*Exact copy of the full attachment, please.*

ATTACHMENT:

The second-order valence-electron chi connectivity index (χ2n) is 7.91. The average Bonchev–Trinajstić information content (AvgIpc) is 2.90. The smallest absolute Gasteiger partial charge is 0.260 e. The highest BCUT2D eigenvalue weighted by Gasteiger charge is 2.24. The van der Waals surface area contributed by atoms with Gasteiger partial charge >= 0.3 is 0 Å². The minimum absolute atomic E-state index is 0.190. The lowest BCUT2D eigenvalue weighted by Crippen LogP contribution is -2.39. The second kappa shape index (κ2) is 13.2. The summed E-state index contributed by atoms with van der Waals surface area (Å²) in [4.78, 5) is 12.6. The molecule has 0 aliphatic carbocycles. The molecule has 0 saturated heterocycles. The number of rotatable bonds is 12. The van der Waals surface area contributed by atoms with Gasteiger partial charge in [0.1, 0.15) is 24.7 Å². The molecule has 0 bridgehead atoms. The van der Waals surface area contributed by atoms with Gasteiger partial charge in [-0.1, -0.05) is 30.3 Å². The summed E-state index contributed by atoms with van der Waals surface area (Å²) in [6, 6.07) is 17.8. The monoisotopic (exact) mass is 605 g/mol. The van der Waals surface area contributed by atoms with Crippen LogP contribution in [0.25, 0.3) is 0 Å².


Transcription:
The second-order valence-electron chi connectivity index (χ2n) is 7.91. The average Bonchev–Trinajstić information content (AvgIpc) is 2.90. The smallest absolute Gasteiger partial charge is 0.260 e. The highest BCUT2D eigenvalue weighted by Gasteiger charge is 2.24. The van der Waals surface area contributed by atoms with Gasteiger partial charge >= 0.3 is 0 Å². The minimum absolute atomic E-state index is 0.190. The lowest BCUT2D eigenvalue weighted by Crippen LogP contribution is -2.39. The second kappa shape index (κ2) is 13.2. The summed E-state index contributed by atoms with van der Waals surface area (Å²) in [4.78, 5) is 12.6. The molecule has 0 aliphatic carbocycles. The molecule has 0 saturated heterocycles. The number of rotatable bonds is 12. The van der Waals surface area contributed by atoms with Gasteiger partial charge in [0.1, 0.15) is 24.7 Å². The molecule has 0 bridgehead atoms. The van der Waals surface area contributed by atoms with Gasteiger partial charge in [-0.1, -0.05) is 30.3 Å². The summed E-state index contributed by atoms with van der Waals surface area (Å²) in [6, 6.07) is 17.8. The monoisotopic (exact) mass is 605 g/mol. The van der Waals surface area contributed by atoms with Crippen LogP contribution in [0.25, 0.3) is 0 Å².